While glittery accessories made of precious metals and gemstones need to have those expensive materials mined from the Earth, Siem Reap based Graines de Cambodge instead uses a variety of seeds harvested from plants to create jewelry that is sustainable, ethical and makes a green fashion statement.
In 2011, after her divorce, Rany Som – the 34-year-old founder of Graines de Cambodge – returned from India back to her hometown of Siem Reap. Unfortunately, at the time her parents disapproved of the divorce and did not welcome her back into the family.
With no one to lean on, the precariousness of day-to-day survival evoked within her talents that she’d previously only demonstrated by alway having had an artistic streak and a love for being creative.
“After my divorce I came back empty handed and I felt ashamed and all alone. I lived on my own and I struggled to find work. I didn’t have a degree or much school education so I knew I couldn’t find a great job. I couldn’t stand to hear all the gossip about me if I’d gotten regular work because it would have disappointed and depressed me even more,” Rany says.
She came up with her seed-based jewelry at that time and sold it to foreign shops until she could buy her own shop the following year.
“Therefore, I chose to do anything that I could to isolate myself from people. And in order to have a good income without too much investment, I decided to work for myself and make things with my hands,” Rany tells The Post.
Times were tough and she started her business with just a hundred dollars to her name. After thinking things over, the idea to create jewelry using different kind of seeds came to mind when she was thinking back on her life in India.
Rany’s ex-husband is a tour guide and he brought home some seed jewelry when he was away on a trip for work. She says that it was only around five or six necklaces and they tried displaying them in their small cafe.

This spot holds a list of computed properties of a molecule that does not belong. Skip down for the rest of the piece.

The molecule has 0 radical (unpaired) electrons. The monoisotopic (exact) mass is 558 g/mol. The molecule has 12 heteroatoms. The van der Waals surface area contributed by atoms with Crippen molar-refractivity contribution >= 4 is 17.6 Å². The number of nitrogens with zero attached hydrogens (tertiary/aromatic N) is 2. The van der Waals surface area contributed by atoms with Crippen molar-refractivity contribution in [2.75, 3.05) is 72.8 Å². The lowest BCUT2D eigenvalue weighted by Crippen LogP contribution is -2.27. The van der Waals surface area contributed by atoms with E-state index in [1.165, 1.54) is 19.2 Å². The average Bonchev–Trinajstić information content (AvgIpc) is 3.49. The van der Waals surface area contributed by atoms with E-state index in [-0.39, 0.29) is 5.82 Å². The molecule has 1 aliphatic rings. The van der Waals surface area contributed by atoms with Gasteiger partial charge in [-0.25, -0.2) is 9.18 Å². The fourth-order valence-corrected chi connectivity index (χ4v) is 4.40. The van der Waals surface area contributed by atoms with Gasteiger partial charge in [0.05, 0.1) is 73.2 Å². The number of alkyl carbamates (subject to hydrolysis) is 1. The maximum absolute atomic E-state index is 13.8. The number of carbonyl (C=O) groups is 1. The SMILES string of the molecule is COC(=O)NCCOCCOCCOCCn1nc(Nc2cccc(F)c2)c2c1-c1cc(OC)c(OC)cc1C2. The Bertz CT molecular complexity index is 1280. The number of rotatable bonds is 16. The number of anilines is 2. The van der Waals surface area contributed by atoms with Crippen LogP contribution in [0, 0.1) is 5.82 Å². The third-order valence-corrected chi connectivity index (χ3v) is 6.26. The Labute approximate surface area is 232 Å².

Those necklaces combined with the inspiration she felt when observing nature in Cambodia. She says that plants and trees come in so many varieties and are all so effortlessly beautiful with a huge variety of different looking seeds among them.
From there Rany started her collection by gathering over 20 types of seeds found growing locally and she used them to create delicate and intricate necklaces, bracelets, earrings and more using only a drill and a needle to punch holes in them.
“After finishing a few designs, I took them to try selling them at the night market as well as to some foreign booths and shops. They said it’s too simple and no one would buy it. So I started again and tried making more unique and bigger designs,” Rany says.
With no background or education in jewelry, she learned the art solely by trial-and-error. The scars on her hands and legs are reminders of her early experiences trying to drill into slippery tiny seeds with irregular shapes and surfaces.
“Ten days after my first visit I went back and showed them what I’ve got and they thought they were at least sort of interesting so they bought some, so I continued to improve my designs. Mostly through support from foreigners, I found myself owning a shop a year later in 2012,” says Rany.
The shop – Graine de Cambodge – translates from French to Seeds of Cambodia. She says she gave her shop a French name because early on many of her foreign clients were French.
She then further explains about the grain when being asked if this is keepable in the long term. When Rany first started she knew nothing about how to ensure that her creations would last instead of just rotting away through natural decomposition like some seeds do naturally.